If you like retro and classic-looking motorcycles, then you might give a thumbs up to the Kawasaki Z900RS and Kawasaki W800. Motorcycles like these provide a package of old-school styling with new technologies. So, how does Kawasaki Meguro sound to you?
We’re asking this question because Kawasaki has applied for a new trademark for the Meguro name with the European Union Intellectual Property Office for use with “two-wheeled motor vehicles; motorcycles; bicycles; structural parts for motorcycles.” The company also applied for additional trademark applications for this name in the US, Philippines, Australia and New Zealand.
For those of you who aren’t familiar with the name Meguro, it helped Kawasaki to enter the motorcycle industry. How? Meguro Manufacturing Company was founded in 1924 and used to make engines. Soon after, it started making motorcycle transmissions. And it didn’t take long before it stepped in to make motorcycles. Meguro built its first motorcycle in 1932. It was a 500cc bike built for Hamakura Motor. And later it became Japan’s biggest motorcycle manufacturer. Meguro was doing pretty great all by itself. However, bankruptcy hit the company after it launched a range of lightweight motorcycles that didn’t sell as expected.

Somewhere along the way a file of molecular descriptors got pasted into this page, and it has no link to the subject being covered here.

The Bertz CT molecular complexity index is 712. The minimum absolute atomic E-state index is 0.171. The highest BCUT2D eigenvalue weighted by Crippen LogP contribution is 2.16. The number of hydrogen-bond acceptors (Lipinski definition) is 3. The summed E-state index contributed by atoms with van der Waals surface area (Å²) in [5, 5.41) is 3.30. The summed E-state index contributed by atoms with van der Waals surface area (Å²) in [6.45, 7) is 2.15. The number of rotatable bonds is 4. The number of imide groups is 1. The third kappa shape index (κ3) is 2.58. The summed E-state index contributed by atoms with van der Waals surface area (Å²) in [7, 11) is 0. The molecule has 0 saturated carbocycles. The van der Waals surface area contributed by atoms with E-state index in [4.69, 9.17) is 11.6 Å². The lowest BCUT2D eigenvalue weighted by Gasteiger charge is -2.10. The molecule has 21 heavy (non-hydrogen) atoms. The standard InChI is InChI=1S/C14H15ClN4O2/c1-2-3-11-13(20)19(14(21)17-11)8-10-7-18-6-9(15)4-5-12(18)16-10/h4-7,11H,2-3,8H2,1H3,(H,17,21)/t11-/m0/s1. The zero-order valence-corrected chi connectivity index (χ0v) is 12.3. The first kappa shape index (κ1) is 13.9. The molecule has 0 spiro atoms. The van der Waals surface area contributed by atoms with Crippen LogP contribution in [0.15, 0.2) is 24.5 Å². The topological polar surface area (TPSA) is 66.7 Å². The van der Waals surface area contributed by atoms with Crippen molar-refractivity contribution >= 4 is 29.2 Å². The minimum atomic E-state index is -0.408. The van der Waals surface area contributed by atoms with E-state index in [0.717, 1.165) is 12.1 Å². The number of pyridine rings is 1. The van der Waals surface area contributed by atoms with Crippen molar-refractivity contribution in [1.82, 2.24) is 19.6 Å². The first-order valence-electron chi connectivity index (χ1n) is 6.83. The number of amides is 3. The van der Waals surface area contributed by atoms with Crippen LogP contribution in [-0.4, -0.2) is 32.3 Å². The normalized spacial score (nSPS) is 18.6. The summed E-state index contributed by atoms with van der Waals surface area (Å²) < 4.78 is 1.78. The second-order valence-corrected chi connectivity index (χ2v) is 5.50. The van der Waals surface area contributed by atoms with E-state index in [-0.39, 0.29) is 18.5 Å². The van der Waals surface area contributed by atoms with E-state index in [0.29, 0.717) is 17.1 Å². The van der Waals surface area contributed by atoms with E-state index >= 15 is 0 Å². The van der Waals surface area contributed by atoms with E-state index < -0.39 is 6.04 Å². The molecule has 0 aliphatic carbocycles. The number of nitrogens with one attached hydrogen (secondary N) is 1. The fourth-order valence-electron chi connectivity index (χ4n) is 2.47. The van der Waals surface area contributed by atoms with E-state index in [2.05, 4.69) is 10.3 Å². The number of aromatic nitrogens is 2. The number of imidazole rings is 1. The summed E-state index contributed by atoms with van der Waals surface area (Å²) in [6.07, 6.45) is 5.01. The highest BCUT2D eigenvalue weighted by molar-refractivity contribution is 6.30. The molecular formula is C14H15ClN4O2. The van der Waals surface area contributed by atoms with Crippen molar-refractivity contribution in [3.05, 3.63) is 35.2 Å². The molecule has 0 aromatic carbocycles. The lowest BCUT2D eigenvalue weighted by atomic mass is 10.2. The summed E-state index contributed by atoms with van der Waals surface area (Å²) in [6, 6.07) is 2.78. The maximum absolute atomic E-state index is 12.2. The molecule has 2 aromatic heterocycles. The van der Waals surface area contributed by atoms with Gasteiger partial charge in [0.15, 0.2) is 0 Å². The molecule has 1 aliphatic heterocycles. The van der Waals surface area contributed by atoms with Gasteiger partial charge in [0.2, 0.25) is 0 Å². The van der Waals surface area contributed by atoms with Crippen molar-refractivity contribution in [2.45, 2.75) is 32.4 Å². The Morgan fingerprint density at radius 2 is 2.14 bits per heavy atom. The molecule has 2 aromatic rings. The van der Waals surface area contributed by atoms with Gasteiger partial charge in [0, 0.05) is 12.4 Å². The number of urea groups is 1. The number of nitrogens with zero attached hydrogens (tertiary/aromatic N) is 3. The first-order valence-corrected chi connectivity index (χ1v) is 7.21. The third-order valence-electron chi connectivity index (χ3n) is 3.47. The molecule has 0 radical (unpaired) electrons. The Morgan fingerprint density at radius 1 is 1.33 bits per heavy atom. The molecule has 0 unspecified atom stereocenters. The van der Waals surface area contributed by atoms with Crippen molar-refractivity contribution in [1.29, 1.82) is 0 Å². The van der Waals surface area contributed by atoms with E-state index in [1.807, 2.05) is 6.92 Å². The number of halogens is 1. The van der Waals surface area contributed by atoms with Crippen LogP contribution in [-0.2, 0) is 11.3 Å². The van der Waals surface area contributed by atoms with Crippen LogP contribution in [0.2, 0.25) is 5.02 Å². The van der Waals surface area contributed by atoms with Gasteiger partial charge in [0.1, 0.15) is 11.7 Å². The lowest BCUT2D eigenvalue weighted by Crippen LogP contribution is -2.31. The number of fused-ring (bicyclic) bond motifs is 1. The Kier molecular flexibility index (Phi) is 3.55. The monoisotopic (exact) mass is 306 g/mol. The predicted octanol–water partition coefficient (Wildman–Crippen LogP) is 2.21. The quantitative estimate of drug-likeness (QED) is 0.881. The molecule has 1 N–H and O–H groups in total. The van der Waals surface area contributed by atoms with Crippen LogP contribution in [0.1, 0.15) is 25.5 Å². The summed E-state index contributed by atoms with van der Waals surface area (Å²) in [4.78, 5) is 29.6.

Back in the day, Kawasaki wasn’t a big name in the motorcycle industry. It was called Kawasaki Aircraft. It later entered the two-wheeler market by introducing small displacement scooters. Later, it sought help from Meguro to make small motorcycles. This friendship eventually led to a business partnership between the two companies and formed a new name, ‘Kawasaki Motorcycles’. The first motorcycle to roll out under this partnership was the W1 in 1965. At that time, it had the biggest engine ever put into a production bike.
Now, Kawasaki filing a new trademark for the name Meguro suggests that it’s very much possible to see a new vintage-like bike in the future. Perhaps, it won’t be a big bike, rather a small or middleweight motorcycle easily accessible to the masses. We also can’t ignore the possibility of the birth of an entirely new series of bikes.